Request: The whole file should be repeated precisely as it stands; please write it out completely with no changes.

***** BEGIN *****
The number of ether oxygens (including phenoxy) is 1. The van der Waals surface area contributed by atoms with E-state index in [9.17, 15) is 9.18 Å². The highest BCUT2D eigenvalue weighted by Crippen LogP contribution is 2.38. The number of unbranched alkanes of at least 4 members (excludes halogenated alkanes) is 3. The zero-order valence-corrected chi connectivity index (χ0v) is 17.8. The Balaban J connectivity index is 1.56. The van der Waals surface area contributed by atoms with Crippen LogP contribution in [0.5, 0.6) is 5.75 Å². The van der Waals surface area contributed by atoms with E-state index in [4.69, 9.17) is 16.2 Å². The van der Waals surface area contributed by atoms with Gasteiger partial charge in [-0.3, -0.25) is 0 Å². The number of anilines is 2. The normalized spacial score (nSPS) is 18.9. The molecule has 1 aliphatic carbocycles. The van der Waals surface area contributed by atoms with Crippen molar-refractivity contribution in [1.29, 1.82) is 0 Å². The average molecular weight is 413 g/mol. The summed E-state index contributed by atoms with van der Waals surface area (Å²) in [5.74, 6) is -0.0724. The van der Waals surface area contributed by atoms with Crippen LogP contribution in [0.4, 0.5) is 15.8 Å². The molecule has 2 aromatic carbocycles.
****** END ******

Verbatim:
The number of ether oxygens (including phenoxy) is 1. The van der Waals surface area contributed by atoms with E-state index in [9.17, 15) is 9.18 Å². The highest BCUT2D eigenvalue weighted by Crippen LogP contribution is 2.38. The number of unbranched alkanes of at least 4 members (excludes halogenated alkanes) is 3. The zero-order valence-corrected chi connectivity index (χ0v) is 17.8. The Balaban J connectivity index is 1.56. The van der Waals surface area contributed by atoms with Crippen LogP contribution in [0.5, 0.6) is 5.75 Å². The van der Waals surface area contributed by atoms with E-state index in [4.69, 9.17) is 16.2 Å². The van der Waals surface area contributed by atoms with Gasteiger partial charge in [-0.3, -0.25) is 0 Å². The number of anilines is 2. The normalized spacial score (nSPS) is 18.9. The molecule has 1 aliphatic carbocycles. The van der Waals surface area contributed by atoms with Crippen molar-refractivity contribution in [1.29, 1.82) is 0 Å². The average molecular weight is 413 g/mol. The summed E-state index contributed by atoms with van der Waals surface area (Å²) in [5.74, 6) is -0.0724. The van der Waals surface area contributed by atoms with Crippen LogP contribution in [0.4, 0.5) is 15.8 Å². The molecule has 2 aromatic carbocycles.